I decided to start with a blouse. The pattern is actually for a dress, but I’m not a fan of it from the waist down, and it looks like it should be easy enough to turn into a blouse. Maybe.

I’m going to use the first fabric I purchased for my Peony dress which I’m making for the Sew Colette 2.0 Sew-along. (I’m having a terrible time settling on a fabric for that dress…but on the plus side, I’m rapidly adding to my fabric stash!) It’s a silk-like fabric made from 100% polyester. Obviously NOT the right choice for Peony…but it should work well for this blouse.

I had no idea what to expect from the magazine, since I’d only seen bits and pieces on other websites. The patterns come stapled in the center. Each piece of paper contains shapes for multiple patterns, with different color lines indicating which pattern is which.

My pattern pieces are outlined with green, and while this seemed crazy at first – in a colorful way – it’s actually pretty straightforward.

I’m a recent tracing paper convert, although I have yet to confess that to my sewing instructor (hi Mom!), so I’m actually looking forward to tracing my pattern pieces. Thanks to Gertie I started with Swedish tracing paper, which I love. In fact, I love it so much that I can’t bring myself to try out anything else.

I’ve got my dictionary and optimism ready – buona fortuna a me!!!

Apronalong apron #1

I’ve been pondering aprons since signing up for the Did you make that? Apronalong, and the question I kept coming back to was: why on earth would anyone ever bother with a half apron?

A week or so I ago finally realized the reason: pockets!!!

Obviously you can put pockets on anything, so while I’ve been strangely anti-pocket this year and didn’t put any on the apron I made in August (in spite of the fact that they would have provided an opportunity to use even more rick-rack), I do actually like pockets. Thanks to my epiphany, I now have a cute half apron complete with pockets!

It’s a bit hard to tell from this photo, but there are actually two pockets on this apron. I sewed a seam down the middle to split the one wide pocket in half.

I found this pattern from a list of links to free apron patterns that SachitaBean posted on Karen’s blog.

The pattern is pretty straightforward, although if I make it again I will sew both sides to the ruffle at once. That might be a bad idea, so if you try this pattern make sure to use your own judgment. The apron ties seem a little long, but since I’ve only made one other apron I could be totally off base on this. I’m making another half apron so I’ll compare the ties when that one is done.

One of the best things about this pattern was that it gave me an excuse to use two sewing machines at once on the same pattern!

I generally have both set up for different projects, but on this one I used both yellow and pink thread, so it was perfect for the duo. So there! I say to my friends who’ve questioned my having two. I’m not answering to anyone who questions my having four…that’s a different topic entirely. And no, I have not even turned on the Rocketeers yet…they’re just so pretty that I can’t bring myself to actually use them.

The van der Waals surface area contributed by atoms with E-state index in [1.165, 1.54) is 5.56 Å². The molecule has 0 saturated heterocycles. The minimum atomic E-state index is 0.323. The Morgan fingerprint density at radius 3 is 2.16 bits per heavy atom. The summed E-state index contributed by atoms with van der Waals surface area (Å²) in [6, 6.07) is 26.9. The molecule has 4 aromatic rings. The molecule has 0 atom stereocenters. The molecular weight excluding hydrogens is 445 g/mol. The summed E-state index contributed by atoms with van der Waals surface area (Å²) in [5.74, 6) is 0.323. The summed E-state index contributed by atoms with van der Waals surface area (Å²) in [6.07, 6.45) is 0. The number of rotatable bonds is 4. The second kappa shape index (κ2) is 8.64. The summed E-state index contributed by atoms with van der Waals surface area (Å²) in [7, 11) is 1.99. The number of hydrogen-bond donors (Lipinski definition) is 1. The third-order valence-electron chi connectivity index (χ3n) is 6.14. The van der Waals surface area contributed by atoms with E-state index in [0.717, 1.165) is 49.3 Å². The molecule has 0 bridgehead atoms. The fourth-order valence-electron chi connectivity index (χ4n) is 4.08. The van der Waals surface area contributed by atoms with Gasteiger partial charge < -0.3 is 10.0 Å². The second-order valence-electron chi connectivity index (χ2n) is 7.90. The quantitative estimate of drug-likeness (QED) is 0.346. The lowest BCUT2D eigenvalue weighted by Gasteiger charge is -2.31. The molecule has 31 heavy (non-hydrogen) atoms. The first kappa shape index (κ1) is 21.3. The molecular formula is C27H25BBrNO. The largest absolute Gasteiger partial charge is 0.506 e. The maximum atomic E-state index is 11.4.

Here’s a fuzzy picture of the back:

And not only does this apron have pockets, it has pockets on both sides because it’s reversible!

I wasn’t sure how well that would work. I was a bit concerned that the inside pocket would make the apron too thick and maybe bunch up, but it turned out to lie quite nicely.

I’m making at least one more apron for the apronalong – the one in progress is from a 1960s pattern. And, of course, it has pockets!

McCall’s M5248 – Brown and white polka dot pajamas

I love polka dots. And I love pajamas. What could be better than polka dot pajamas?

Flannel polka dot pajamas!

Lucy likes them too!

Four of my current sewing projects involve fitting issues, which is fine because I’m learning a lot – but I really just wanted to finish something for a change. Pajamas seemed like a nice, safe, easy project. Little did I know…

The last time I’d made pajamas was about 10 years ago, and as I’d tossed that pair years ago after the fabric had worn thin I couldn’t review how well they’d turned out. I did remember that I’d had some issues with the pattern (Simplicity 9329), although so much time had passed I couldn’t recall any details. I saw a reference on someone else’s blog (I can’t remember who) to McCall’s M5248, so I decided to give it a go and then compare the two patterns.

The new pattern worked pretty well right out of the gate, except that it was a bit too high in the waist. Two inches too high. I even made a muslin (I’m getting muslin-happy – who makes a muslin for pajamas?) and didn’t even think to look at the waist. I had no idea there was a problem until I tried them on – after sewing the waistband and threading the elastic and ribbon through. Oops.

Fortunately my sewing shears are nice and sharp, so I hacked two inches off all around and stitched everything up again.

The pattern calls for a self-fabric drawstring, but that didn’t seem as fun as a piece of ribbon. I used double-sided, 5/8″ ribbon. I also threw in some elastic, because who wants their pajama bottoms to fall down? Besides, this way I can leave the ribbon in its nice, neat little bow.

The Simplicity pattern calls for two holes for the drawstring, but the McCall’s pattern only has one and that seemed odd. It works just fine, but the way the fabric folds means it’s a fun task to thread everything through. To be fair, it was a lot easier with the first waistband – by the time I’d sewn that, chopped it off, and then worked the elastic through again, I was a bit cranky. (The ribbon and elastic had been pinned together, but decided to part ways somewhere in the depths of the waistband.) Fortunately my handyman stopped by and saw my plight; he worked the ribbon through in mere minutes with the help of some wire and duct tape.

Here’s a close-up so you can get a feel for my reaction when I realized I’d lost the ribbon.

It turns out that hacking 2″ off all around wasn’t the best plan. I should have tapered the cut – a little more in the front and a little less in the back. They fit okay, but could be better. I’m going to modify the pattern accordingly and see how the next pair turns out. I do still want to try the Simplicity pattern, but I appear to have embarked on a quest for the perfect pajama pattern, and like any quest there promise to be many adventures and misadventures along the way.

In the meantime, while they’re not perfect, this pair is comfortable and super cozy. And yes, that is a Lucy shirt I’m wearing!